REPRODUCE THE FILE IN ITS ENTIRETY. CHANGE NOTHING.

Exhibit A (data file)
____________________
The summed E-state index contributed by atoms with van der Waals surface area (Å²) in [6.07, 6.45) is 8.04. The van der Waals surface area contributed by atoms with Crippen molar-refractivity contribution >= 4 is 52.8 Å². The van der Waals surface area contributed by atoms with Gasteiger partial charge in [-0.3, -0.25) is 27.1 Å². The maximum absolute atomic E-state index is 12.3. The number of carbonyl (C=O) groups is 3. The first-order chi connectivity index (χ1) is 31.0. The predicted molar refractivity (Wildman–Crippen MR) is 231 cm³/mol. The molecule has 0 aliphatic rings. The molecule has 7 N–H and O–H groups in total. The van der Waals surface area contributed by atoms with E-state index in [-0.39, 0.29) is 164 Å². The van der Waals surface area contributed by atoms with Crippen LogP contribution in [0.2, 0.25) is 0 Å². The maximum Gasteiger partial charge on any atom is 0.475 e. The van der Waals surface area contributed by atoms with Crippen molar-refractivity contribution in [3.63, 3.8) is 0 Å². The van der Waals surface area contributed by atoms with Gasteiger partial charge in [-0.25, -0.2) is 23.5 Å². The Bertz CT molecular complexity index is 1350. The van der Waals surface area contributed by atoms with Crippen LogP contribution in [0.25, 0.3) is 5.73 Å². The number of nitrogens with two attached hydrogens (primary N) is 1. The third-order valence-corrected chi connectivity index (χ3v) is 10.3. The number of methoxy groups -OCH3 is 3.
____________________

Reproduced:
The summed E-state index contributed by atoms with van der Waals surface area (Å²) in [6.07, 6.45) is 8.04. The van der Waals surface area contributed by atoms with Crippen molar-refractivity contribution >= 4 is 52.8 Å². The van der Waals surface area contributed by atoms with Gasteiger partial charge in [-0.3, -0.25) is 27.1 Å². The maximum absolute atomic E-state index is 12.3. The number of carbonyl (C=O) groups is 3. The first-order chi connectivity index (χ1) is 31.0. The predicted molar refractivity (Wildman–Crippen MR) is 231 cm³/mol. The molecule has 0 aliphatic rings. The molecule has 7 N–H and O–H groups in total. The van der Waals surface area contributed by atoms with E-state index in [-0.39, 0.29) is 164 Å². The van der Waals surface area contributed by atoms with Crippen LogP contribution in [0.2, 0.25) is 0 Å². The maximum Gasteiger partial charge on any atom is 0.475 e. The van der Waals surface area contributed by atoms with Crippen molar-refractivity contribution in [3.63, 3.8) is 0 Å². The van der Waals surface area contributed by atoms with Gasteiger partial charge in [-0.25, -0.2) is 23.5 Å². The Bertz CT molecular complexity index is 1350. The van der Waals surface area contributed by atoms with Crippen LogP contribution in [0.25, 0.3) is 5.73 Å². The number of nitrogens with two attached hydrogens (primary N) is 1. The third-order valence-corrected chi connectivity index (χ3v) is 10.3. The number of methoxy groups -OCH3 is 3.